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Chancellor's comments on strategic planning for UW-Eau Claire

The following is excerpted from
UW-Eau Claire Chancellor Brian Levin-Stankevich's state-of-the-university address on Aug. 22, 2006 (read the entire address in PDF format):


First, we need to refine our vision and strategically manage our future.

On this, I plan to move quickly and to provide personal leadership. Perhaps one of the most important reasons this university has been able to lead our counterparts in the quality of our performance is because of our clear vision: "Excellence. Our Measure, Our Motto, Our Goal." We know what is important and we are united in working toward it.

This vision has served us well. But it is time to look again at what we need to be in a world that is rapidly changing.

I am quite impressed by the approach laid out in the book "Blue Ocean Strategy" by W. Chan Kim and Renee Mauborgne. In that strategy, competition with other institutions becomes irrelevant. Rather, the focus is on creating a leap in the value of what we offer here to our students as well as in the working environment that will attract and retain committed employees.* There is a visual mapping process that will help us define where we are and, more importantly, where we want to be. I will implement this process here in the coming months. I believe it will guide us in enhancing our distinctiveness. An effective, vibrant, transparent strategic plan will dovetail with our accreditation preparation and help us to align our mission, our direction and our resources.

Earlier I mentioned our Marks of Excellence, particularly collaborative research, community-based learning and international experiences. Years ago we developed and implemented those marks and did a great job of it. But look around now and you'll see many universities that are a lot like us. They've modeled themselves on us, are catching up and doing many of the same things.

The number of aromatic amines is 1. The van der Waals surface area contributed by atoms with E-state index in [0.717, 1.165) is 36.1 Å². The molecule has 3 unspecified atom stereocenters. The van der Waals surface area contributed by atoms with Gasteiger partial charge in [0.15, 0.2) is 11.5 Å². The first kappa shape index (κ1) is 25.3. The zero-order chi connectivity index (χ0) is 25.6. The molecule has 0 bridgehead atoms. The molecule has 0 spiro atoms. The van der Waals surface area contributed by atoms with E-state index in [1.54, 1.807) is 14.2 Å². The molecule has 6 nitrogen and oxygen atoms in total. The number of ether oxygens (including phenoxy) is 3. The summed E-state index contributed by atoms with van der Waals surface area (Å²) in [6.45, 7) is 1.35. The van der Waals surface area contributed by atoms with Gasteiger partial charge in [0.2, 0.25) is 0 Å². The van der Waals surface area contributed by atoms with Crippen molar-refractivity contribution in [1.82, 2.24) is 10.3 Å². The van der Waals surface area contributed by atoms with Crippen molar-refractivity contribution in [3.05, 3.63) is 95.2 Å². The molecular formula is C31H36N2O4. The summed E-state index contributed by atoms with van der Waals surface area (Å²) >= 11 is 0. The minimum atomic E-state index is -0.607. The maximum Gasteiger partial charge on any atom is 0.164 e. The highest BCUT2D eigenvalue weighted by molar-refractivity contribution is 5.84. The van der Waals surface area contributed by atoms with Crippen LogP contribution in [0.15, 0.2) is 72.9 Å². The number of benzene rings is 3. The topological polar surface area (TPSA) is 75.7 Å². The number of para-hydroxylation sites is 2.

Think of the analogy of a house. When Debi and I came to Eau Claire, we looked at about 30 houses. The one we chose is unique, has some distinctive characteristics and is very special to us. We love it. That doesn't mean we won't change a thing (although some days that would be OK with me). We certainly will change things and as we do, we plan to add to its distinctiveness.

The purpose of our strategic thinking and action is to identify the distinctiveness that characterizes our university, our capacities, the way we work and our learning environment. It is to build a strategy that creates such an extraordinary level of excellence that others must continue to look to UW Eau Claire as the standard against which to compare themselves. Finding our "blue ocean" will require a rigorous, inclusive and collaborative planning process that engages all of us in asking big questions and finding new answers. It will require us to determine how to best manage our student-faculty ratio to achieve excellence, how to provide the most effective and efficient student services, and how to purposefully organize our environment to support our learning objectives for students. We will need to determine how best to not only attract our first-choice hires but also to retain and continuously develop the talent you all represent here already.

We will work through this together and lay out a plan of distinction for this university. We will define our priorities. We will do our best to obtain adequate state resources to support those priorities. However, budget follows planning, so our budget and our personnel decisions will support our strategic plan, including reallocation and realignment if necessary.

My most immediate goal is engaging this university in inclusive and effective strategic planning that results in a living strategy, meaningful assessment, and broad participation in the decisions that affect our future.

*Chan Kim and Renée Mauborgne, Blue Ocean Strategy: How to Create Uncontested Market Space and Make the Competition Irrelevant (Harvard Business School Press, Boston, 2005), p. 12.